16th November, 2012
The Irish Cattle and Sheep Farmers’ Association is calling for a complete re-think on the controversial issue of the proposed new rules for commonages.
ICSA president Gabriel Gilmartin has welcomed the news that the Minister for Agriculture has delayed sending letters due to go out to farmers, outlining the minimum and maximum number of sheep for the entire land parcel as well as for each shareholder. ICSA had argued that sending the letters at this point would have led to huge confusion. He says the way in which the new rules are being rolled out is very unsatisfactory.
“The main sticking point is the idea of collective agreement. The proposals call on all farmers with shares in the commonage – be they active, inactive, or dormant – to come together to agree on what way to meet the total minimum stocking levels. We see this as potentially hugely difficult.”
“In the first place, while on some commonages all shareholders are active and work well with each other, and in these cases collective agreement may be possible, the fact is that in a good number of cases, strained relations between the shareholders will make agreement impossible; there is a strong possibility also that shareholders who previously got on well will fall out over the detail of the proposals. My fear is that active farmers will suffer when inactive and dormant shareholders decide to come back and stock up as a result of the new rules.”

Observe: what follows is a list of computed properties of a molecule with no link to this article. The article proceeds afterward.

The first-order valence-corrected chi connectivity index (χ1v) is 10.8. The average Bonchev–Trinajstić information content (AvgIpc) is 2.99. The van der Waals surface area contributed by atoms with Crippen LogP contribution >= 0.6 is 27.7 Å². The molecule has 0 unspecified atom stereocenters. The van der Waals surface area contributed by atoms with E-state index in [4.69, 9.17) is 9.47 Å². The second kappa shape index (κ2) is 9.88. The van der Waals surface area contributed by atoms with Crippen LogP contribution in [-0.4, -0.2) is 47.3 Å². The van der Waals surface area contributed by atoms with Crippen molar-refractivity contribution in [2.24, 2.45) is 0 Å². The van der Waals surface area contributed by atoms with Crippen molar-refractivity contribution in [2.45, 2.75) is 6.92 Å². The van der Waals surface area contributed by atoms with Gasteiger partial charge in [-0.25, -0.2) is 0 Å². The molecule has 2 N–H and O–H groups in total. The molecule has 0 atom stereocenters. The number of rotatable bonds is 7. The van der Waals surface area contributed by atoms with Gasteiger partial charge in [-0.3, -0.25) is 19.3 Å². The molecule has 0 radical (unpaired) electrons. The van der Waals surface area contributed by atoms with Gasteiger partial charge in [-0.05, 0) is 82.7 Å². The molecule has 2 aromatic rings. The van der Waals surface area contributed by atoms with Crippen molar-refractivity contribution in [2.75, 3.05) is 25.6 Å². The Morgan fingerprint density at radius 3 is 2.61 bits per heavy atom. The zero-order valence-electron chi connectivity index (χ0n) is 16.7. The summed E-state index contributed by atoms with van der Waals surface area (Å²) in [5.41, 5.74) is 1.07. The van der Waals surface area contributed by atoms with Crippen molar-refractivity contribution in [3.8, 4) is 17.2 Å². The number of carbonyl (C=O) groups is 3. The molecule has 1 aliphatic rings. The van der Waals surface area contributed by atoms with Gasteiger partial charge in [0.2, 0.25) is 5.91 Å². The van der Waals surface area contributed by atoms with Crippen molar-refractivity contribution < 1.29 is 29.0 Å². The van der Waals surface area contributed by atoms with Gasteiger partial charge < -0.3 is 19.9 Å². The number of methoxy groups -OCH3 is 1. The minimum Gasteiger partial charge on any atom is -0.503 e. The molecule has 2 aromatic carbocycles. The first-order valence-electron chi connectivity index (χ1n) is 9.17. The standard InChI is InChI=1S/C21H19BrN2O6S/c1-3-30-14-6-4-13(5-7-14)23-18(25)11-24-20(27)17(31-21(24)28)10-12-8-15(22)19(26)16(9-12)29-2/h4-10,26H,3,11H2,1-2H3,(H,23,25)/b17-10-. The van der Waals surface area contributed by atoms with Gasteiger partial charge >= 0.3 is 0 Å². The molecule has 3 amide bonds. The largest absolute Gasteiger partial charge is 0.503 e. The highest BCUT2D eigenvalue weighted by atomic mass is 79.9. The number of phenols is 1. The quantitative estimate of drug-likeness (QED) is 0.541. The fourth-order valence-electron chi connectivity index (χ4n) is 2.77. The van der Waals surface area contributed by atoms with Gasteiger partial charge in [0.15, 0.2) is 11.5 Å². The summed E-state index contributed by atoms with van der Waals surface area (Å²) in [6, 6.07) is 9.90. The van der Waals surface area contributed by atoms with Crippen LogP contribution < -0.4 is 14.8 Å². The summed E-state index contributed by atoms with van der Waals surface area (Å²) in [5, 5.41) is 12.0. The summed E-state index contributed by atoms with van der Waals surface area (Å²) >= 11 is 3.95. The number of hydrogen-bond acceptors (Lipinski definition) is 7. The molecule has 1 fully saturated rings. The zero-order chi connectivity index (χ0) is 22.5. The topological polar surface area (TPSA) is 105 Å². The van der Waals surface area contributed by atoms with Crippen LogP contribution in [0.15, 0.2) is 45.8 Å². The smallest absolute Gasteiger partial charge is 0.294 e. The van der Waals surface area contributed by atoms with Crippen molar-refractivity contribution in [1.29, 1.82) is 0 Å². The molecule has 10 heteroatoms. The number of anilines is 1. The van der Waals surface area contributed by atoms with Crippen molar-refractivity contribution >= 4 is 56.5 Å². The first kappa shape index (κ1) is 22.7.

“However, I am far more concerned about the potential for an individual farmer who complies with whatever agreement is reached to be penalised due to non-compliance of one or more of the other shareholders. Non-compliance on the commonage stocking level can lead to penalties being applied to Single Farm Payments and Disadvantaged Area Payments – this could be disastrous. I don’t think it’s appropriate or acceptable to effectively make one farmer accountable for the action or inaction of another. ICSA is seeking a guarantee from the Minister that this aspect of the new rules would be seriously reconsidered.”
Mr. Gilmartin added, “I am also concerned that the band between the minimum and maximum sheep numbers set out by the Department is too narrow to be workable, and I would strongly urge the Minister to review these levels.”